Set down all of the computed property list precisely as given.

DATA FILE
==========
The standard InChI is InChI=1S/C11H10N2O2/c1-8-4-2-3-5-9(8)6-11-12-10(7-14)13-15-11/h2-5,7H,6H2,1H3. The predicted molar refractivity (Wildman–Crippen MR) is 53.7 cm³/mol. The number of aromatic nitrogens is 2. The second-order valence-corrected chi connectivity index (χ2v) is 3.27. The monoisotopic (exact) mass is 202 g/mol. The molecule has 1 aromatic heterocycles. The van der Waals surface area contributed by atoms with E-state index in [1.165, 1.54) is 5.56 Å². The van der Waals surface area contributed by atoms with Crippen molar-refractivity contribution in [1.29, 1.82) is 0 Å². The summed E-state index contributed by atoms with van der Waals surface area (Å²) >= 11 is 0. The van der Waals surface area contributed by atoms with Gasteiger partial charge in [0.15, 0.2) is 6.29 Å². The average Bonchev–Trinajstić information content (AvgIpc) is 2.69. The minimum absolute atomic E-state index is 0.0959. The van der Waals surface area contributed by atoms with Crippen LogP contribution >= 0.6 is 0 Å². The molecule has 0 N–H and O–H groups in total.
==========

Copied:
The standard InChI is InChI=1S/C11H10N2O2/c1-8-4-2-3-5-9(8)6-11-12-10(7-14)13-15-11/h2-5,7H,6H2,1H3. The predicted molar refractivity (Wildman–Crippen MR) is 53.7 cm³/mol. The number of aromatic nitrogens is 2. The second-order valence-corrected chi connectivity index (χ2v) is 3.27. The monoisotopic (exact) mass is 202 g/mol. The molecule has 1 aromatic heterocycles. The van der Waals surface area contributed by atoms with E-state index in [1.165, 1.54) is 5.56 Å². The van der Waals surface area contributed by atoms with Crippen molar-refractivity contribution in [1.29, 1.82) is 0 Å². The summed E-state index contributed by atoms with van der Waals surface area (Å²) >= 11 is 0. The van der Waals surface area contributed by atoms with Gasteiger partial charge in [0.15, 0.2) is 6.29 Å². The average Bonchev–Trinajstić information content (AvgIpc) is 2.69. The minimum absolute atomic E-state index is 0.0959. The van der Waals surface area contributed by atoms with Crippen LogP contribution >= 0.6 is 0 Å². The molecule has 0 N–H and O–H groups in total.